Canadian Pro Race Car Driver Launches Charitable Clothing Startup

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Canadian professional race car driver Stefan Rzadzinski said in his line of work with Tagliani Autosport, Alex Tagliani’s team, egos can get high and selfishness can reign supreme. It is pro sports, after all, and particularly in race car driving, there’s not too much money going around for those who aren’t at the top of the game.

Perhaps to offset a bit of the inherent selfishness in his career, Rzadzinski is launching SteeringWill on Monday, a new, simple website that sells a line of clothing with a charitable intent. Half of the proceeds from one of the items of clothing, like a tee, will go directly to the charity. The other half of the proceeds ideally goes to the charity as well.

This is because each month, SteeringWill will seek out a brand or sponsor for a given charity. The sponsor will match the other half of the cost of the shirt, and in the end the charity ends up getting 100 percent of the cost of the shirt. “That’s the whole goal of it,” Rzadzinski told BetaKit. “We want the charities to see a difference with campaigns that actually raise awareness for them.”

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For September, the charity will be Youth Empowerment and Support Services (YESS), while the sponsor will be Bruce DLC Mortgage Mentors.

The name originated from the 21-year-old’s driving background: he wants to steer goodwill. For Rzadzinski, growing up with a brother with a low-functioning form of autism meant he understood the importance of giving back, helping out charities and enabling peoples’ stories to be heard.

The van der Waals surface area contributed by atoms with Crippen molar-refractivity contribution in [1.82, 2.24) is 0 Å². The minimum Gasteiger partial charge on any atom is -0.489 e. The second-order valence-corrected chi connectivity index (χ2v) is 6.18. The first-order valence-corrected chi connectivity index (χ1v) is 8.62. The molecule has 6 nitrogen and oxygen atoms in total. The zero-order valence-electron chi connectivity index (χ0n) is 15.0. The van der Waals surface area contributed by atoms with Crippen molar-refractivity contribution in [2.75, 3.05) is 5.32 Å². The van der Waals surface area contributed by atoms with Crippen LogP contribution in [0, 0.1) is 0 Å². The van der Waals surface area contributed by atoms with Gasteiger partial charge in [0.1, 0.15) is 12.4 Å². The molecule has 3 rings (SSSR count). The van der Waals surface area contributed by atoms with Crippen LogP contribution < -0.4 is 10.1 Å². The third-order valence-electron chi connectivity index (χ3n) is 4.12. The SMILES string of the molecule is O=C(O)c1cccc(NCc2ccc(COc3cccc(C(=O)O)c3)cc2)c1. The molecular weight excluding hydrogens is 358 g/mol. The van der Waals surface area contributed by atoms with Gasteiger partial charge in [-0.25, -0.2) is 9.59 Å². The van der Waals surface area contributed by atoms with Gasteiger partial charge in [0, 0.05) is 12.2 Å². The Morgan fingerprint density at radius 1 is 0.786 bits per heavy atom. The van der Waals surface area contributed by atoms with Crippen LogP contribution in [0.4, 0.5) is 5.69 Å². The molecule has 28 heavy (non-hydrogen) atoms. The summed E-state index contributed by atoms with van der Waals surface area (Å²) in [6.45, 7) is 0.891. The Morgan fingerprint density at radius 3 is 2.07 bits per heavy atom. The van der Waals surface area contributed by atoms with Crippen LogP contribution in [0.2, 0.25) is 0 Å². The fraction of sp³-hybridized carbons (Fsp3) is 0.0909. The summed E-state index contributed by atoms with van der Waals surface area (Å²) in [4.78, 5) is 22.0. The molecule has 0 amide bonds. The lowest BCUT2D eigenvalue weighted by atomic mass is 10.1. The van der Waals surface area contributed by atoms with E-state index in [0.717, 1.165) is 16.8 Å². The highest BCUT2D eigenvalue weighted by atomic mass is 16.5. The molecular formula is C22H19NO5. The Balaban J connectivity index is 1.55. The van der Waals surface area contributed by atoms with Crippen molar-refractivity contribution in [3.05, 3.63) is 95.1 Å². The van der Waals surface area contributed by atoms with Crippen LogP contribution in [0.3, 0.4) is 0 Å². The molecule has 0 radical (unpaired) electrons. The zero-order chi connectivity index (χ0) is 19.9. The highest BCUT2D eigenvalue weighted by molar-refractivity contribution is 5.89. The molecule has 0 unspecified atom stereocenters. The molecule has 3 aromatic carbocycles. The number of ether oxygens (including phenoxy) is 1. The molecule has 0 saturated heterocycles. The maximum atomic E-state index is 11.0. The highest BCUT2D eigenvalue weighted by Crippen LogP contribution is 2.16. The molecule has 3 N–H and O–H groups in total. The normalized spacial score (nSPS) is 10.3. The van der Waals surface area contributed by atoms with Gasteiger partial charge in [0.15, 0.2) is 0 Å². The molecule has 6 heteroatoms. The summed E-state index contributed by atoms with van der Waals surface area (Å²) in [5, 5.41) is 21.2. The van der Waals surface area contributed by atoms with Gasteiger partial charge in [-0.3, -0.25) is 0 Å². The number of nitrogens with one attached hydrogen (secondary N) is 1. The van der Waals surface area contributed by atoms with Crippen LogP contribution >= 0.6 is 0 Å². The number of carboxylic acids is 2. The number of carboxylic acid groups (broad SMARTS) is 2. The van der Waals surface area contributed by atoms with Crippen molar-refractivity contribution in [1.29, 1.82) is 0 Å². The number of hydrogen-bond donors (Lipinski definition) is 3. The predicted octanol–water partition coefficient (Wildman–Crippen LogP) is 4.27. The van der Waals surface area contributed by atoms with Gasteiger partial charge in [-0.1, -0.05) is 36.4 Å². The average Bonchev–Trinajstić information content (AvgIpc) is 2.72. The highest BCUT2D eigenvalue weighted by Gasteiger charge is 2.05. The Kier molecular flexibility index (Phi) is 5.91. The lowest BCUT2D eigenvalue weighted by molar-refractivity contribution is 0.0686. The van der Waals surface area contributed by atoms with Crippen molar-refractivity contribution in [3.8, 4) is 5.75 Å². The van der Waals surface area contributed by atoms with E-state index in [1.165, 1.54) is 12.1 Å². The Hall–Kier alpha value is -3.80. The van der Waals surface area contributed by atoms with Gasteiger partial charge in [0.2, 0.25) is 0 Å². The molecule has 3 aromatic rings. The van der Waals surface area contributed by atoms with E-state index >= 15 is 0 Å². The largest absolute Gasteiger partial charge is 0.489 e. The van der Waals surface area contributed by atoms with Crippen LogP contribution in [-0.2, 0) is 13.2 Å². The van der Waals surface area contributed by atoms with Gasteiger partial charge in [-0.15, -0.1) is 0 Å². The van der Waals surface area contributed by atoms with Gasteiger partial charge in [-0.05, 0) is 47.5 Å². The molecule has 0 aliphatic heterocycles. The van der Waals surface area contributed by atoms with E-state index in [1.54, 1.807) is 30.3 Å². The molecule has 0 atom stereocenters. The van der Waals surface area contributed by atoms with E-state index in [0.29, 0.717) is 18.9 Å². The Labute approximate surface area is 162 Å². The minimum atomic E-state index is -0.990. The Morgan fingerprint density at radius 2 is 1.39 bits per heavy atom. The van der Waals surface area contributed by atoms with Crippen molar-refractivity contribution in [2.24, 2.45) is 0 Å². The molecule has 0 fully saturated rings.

He said campaigns like the #NoMakeupSelfie, which TIME dubbed the “perfect vanity-charity storm,” aren’t quite as positive as they could be. The #NoMakeupSelfie ended up raising close to $10 million, but critics questioned how barefaced selfies and cancer connect.

Rzadzinski says he just wants to do something charitable, but most importantly, something that’s sustainable.

“I’m not necessarily looking for a viral hit, but I want to generate some stories and get people talking about making a difference.”

Currently the store, made through SquareSpace, offers men’s, women’s and kids clothing items, with a men’s tee going for $28 on average.

Joseph Czikk

Joseph Czikk

Joseph Czikk previously has written for the National Post, Montreal Gazette, Vancouver Sun, Regina Leader Post, Techvibes and BC Business Online. Joseph often goes crazy on twitter during NHL and NFL games.